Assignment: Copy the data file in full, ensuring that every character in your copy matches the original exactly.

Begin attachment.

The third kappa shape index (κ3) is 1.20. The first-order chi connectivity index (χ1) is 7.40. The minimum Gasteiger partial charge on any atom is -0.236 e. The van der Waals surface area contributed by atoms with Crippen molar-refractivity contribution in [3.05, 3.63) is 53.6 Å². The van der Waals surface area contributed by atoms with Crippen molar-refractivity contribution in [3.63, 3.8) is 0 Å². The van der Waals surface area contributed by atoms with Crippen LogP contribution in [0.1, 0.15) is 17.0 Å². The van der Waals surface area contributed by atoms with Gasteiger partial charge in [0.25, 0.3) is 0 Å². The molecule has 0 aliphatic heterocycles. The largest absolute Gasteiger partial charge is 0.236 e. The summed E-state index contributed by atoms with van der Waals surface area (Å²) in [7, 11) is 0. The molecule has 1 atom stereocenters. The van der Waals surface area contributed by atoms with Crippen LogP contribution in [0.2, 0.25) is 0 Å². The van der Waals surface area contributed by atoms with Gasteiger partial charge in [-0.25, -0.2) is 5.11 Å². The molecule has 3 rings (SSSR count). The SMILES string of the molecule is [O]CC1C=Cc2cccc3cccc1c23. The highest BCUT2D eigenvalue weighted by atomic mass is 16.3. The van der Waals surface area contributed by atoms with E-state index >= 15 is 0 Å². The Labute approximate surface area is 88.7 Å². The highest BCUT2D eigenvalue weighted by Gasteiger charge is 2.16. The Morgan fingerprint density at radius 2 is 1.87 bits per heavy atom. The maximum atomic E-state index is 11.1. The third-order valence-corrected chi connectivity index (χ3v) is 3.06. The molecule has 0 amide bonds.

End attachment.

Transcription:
The third kappa shape index (κ3) is 1.20. The first-order chi connectivity index (χ1) is 7.40. The minimum Gasteiger partial charge on any atom is -0.236 e. The van der Waals surface area contributed by atoms with Crippen molar-refractivity contribution in [3.05, 3.63) is 53.6 Å². The van der Waals surface area contributed by atoms with Crippen molar-refractivity contribution in [3.63, 3.8) is 0 Å². The van der Waals surface area contributed by atoms with Crippen LogP contribution in [0.1, 0.15) is 17.0 Å². The van der Waals surface area contributed by atoms with Gasteiger partial charge in [0.25, 0.3) is 0 Å². The molecule has 0 aliphatic heterocycles. The largest absolute Gasteiger partial charge is 0.236 e. The summed E-state index contributed by atoms with van der Waals surface area (Å²) in [7, 11) is 0. The molecule has 1 atom stereocenters. The van der Waals surface area contributed by atoms with Crippen LogP contribution in [0.2, 0.25) is 0 Å². The van der Waals surface area contributed by atoms with Gasteiger partial charge in [-0.25, -0.2) is 5.11 Å². The molecule has 3 rings (SSSR count). The SMILES string of the molecule is [O]CC1C=Cc2cccc3cccc1c23. The highest BCUT2D eigenvalue weighted by atomic mass is 16.3. The van der Waals surface area contributed by atoms with E-state index >= 15 is 0 Å². The Labute approximate surface area is 88.7 Å². The highest BCUT2D eigenvalue weighted by Gasteiger charge is 2.16. The Morgan fingerprint density at radius 2 is 1.87 bits per heavy atom. The maximum atomic E-state index is 11.1. The third-order valence-corrected chi connectivity index (χ3v) is 3.06. The molecule has 0 amide bonds.